Atlanta Falcons coach Arthur Smith will return to Nashville for his first regular-season matchup against the Tennessee Titans, with whom he made his name as an offensive coordinator. There will be plenty of stars in action, like rookie sensation Bijan Robinson and safety Jessie Bates, so let’s dig into some Falcons vs. Titans player props.
Falcons Vs. Titans Player Prop Search Tool
Search any NFL player in the search box to bring up their
NFL player props
Falcons Vs. Titans Player Prop Picks
Desmond Ridder has struggled at quarterback all year, and the Titans just received some bad news as their own starter, Ryan Tannehill, was ruled out for Sunday. With some combo of rookie debutant Will Levis and second-year Malik Willis set to go, let’s see how the uncertainty might affect Atlanta’s approach to the game.
Desmond Ridder Under 0.5 Interceptions (-135)
Yes, I’m on the record stating that Ridder is the worst starting quarterback in the NFL, rookies included, but we’re putting a micron of faith in him to protect the football in this one. Actually, before we get too far ahead of ourselves, let’s talk about the fact that Ridder just might not have many chances to turn the ball over.
The Falcons should be conservative in this game, plain and simple. Atlanta’s own excellent run defense will force Tennessee to the air, which is not likely to go well given the inexperienced quarterback duo of Levis and Willis. With a talented duo of Robinson and Tyler Allgeier in the backfield, Atlanta runs the ball at the fifth-highest rate in football, and that shouldn’t change this week.
When the Falcons do throw, Ridder will be put in decent situations to succeed. Tennessee’s pass defense is horrid, ranking 26th in DVOA, 28th in EPA, and 29th in success rate. They’ve limited big plays relatively well, instead getting sliced and diced to death, a perfect approach for Ridder, who ranks near the bottom of the league in average depth of target and big time throw rate.
Interestingly, given how many picks Ridder has thrown, they’ve come in three of his seven starts so far, so they come in clusters rather than consistently each week. Against a Titans team that has picked off two total passes in six games, it’s not too likely that this is going to be one of the games where he simply gets beaten over and over.
Bijan Robinson Over 27.5 Receiving Yards (-110)
I should start by backpedaling just a bit on the concepts we built on for the previous prop. Robinson is going to be a major factor in this game and will protect Ridder from exposure to turnovers, but that doesn’t mean his involvement is going to mean rushing between the tackles every snap.
The Titans run defense is a pretty good one, third in the league in DVOA and just outside of the top ten in EPA and success rate, while despite all of the talent in the backfield, the Falcons are well below average in most rushing metrics. Still, since they’re not likely to fall behind to the extent where they’ll need to be pushing downfield, they’ll want to get Robinson involved.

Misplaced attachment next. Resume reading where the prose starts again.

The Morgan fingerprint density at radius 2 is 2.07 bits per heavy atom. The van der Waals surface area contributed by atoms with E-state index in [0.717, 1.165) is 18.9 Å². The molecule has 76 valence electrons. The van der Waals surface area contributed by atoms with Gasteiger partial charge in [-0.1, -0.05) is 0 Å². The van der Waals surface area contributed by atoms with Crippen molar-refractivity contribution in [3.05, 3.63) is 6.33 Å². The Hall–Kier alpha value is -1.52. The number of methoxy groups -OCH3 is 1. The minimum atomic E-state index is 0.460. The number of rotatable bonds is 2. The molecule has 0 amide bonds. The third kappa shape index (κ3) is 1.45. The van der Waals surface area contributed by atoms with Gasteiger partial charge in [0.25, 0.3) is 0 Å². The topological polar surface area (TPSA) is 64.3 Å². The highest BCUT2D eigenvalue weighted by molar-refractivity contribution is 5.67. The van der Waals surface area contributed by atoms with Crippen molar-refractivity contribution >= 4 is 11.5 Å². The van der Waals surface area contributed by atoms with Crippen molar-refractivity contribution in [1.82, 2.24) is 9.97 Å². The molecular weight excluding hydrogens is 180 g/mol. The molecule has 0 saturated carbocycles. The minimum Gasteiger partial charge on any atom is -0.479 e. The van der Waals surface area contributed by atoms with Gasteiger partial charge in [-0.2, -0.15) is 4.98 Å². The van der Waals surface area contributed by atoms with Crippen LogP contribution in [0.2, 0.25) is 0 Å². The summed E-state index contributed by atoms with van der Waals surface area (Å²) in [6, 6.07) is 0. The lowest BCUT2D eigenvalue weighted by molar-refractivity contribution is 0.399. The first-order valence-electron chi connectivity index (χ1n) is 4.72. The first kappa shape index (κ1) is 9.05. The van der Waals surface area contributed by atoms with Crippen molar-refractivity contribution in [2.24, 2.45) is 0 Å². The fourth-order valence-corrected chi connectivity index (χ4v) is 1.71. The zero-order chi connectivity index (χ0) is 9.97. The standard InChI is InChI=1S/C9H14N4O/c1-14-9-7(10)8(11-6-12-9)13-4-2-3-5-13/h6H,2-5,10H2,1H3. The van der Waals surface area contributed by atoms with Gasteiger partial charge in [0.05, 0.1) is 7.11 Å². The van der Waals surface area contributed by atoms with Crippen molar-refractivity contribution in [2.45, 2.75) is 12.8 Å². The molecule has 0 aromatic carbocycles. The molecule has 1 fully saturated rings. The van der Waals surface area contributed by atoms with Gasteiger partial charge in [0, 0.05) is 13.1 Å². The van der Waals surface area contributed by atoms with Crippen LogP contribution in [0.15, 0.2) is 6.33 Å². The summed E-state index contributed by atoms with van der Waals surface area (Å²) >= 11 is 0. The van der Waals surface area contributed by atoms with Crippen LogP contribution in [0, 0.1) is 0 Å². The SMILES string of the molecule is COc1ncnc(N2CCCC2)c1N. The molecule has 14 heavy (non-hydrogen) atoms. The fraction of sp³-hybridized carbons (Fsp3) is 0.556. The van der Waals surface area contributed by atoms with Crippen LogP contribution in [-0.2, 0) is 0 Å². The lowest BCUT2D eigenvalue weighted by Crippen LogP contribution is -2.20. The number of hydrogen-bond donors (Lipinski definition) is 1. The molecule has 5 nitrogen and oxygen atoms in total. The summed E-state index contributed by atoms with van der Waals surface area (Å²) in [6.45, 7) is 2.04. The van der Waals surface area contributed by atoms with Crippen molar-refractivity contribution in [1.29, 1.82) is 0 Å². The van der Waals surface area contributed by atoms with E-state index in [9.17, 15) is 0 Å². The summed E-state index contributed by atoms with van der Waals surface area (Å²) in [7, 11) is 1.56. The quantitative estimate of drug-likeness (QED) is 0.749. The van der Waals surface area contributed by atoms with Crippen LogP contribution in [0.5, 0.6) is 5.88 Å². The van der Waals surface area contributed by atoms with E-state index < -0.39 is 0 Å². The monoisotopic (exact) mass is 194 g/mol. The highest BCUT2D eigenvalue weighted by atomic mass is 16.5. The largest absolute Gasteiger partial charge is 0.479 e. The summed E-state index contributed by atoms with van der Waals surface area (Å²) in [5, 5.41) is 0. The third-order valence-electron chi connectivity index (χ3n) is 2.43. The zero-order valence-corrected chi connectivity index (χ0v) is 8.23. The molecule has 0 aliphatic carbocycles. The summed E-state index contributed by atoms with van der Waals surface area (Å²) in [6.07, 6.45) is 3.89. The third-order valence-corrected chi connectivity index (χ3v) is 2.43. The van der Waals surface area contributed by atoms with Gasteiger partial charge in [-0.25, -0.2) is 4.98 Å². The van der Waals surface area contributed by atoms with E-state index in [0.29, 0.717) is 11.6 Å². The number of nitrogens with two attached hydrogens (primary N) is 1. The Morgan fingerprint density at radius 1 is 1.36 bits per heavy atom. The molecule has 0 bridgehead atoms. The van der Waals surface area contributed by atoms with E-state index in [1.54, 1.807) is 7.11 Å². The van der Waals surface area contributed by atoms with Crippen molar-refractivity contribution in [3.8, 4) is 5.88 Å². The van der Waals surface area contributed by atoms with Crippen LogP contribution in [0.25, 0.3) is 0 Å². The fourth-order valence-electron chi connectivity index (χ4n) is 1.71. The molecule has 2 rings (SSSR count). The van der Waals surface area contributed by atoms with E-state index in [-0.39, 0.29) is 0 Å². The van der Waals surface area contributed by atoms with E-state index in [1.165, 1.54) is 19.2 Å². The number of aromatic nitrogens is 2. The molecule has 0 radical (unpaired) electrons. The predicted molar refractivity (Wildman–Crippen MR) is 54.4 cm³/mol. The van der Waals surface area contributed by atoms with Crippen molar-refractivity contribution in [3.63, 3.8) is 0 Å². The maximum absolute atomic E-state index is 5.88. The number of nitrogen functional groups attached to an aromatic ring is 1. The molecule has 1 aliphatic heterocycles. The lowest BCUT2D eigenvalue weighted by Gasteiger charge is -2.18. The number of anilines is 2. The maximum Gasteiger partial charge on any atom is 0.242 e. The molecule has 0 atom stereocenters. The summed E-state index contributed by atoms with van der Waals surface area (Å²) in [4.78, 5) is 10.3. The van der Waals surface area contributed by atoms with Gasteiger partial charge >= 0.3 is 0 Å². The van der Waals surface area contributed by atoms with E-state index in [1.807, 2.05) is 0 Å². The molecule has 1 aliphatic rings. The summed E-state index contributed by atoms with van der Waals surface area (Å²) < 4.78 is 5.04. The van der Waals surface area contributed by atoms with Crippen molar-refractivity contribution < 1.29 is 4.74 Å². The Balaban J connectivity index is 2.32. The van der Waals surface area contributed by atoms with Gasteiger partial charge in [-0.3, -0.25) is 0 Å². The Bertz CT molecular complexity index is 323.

With a dynamic back like Robinson, that’s not too hard, even against a solid run defense. He’s a capable receiving threat, and if the interior rushing lanes are closed, the Falcons can swing outlet passes out to him in the flat, or even run designed screens to get him into space and keep both the clock and chains moving.
Excluding the strange game last week, where Robinson’s snap count was greatly diminished, he’s played six games. He’s gone over 27.5 receiving yards in half of those, but two of the three unders, including his pro debut, were exactly 27 yards, so he’s been right there all season.
This number is rising, so find the best one you can, but the upward movement is a good sign that we’re on the right track with this one. In a game where the Falcons should be playing from ahead but may not have the easiest time rushing the football in the traditional sense, look for Smith to think outside of the box and lean on his best playmaker in other ways.
Jessie Bates Under 5.5 Tackles and Assists (-120)
As I always make sure to note, taking the under on a defensive player is not usually a “fade,” it’s a situational play, and in some cases, actually an endorsement of that player’s ability. A lockdown corner who does his job should, in theory, have almost no tackles due to the lack of completions in his area, and that’s part of my projection here for Bates, one of the league’s best coverage safeties.
He’s second amongst all qualified safeties with an outstanding PFF coverage grade of 89.5, and has grabbed three of the Falcons’ four interceptions this year. He has helped to transform the Falcons’ pass defense into the eighth-best in terms of success rate, a very relevant metric in terms of tackle volume for a secondary player.
As solid as the Atlanta run defense has been, the Titans are probably going to be running the football plenty. With no reason to have any faith in Levis and Willis, they’ll instead rely on the highly dependable Derrick Henry, who is unfortunately having a down year behind an average offensive line. Lots of runs that get snuffed out around the line of scrimmage means lots of three and outs, and very few snaps where a safety has a chance to make the tackle.
This under has hit in three of Bates’s seven games this year, but let’s look at the overs; six combined tackles against the Bucs, who throw constantly due to a completely inert running game, and overs against the Jaguars and Lions, who have outstanding quarterbacks and wide receiver groups. Against a soundly run-first Titans team, Bates should have a very relaxed day, and stay under this number.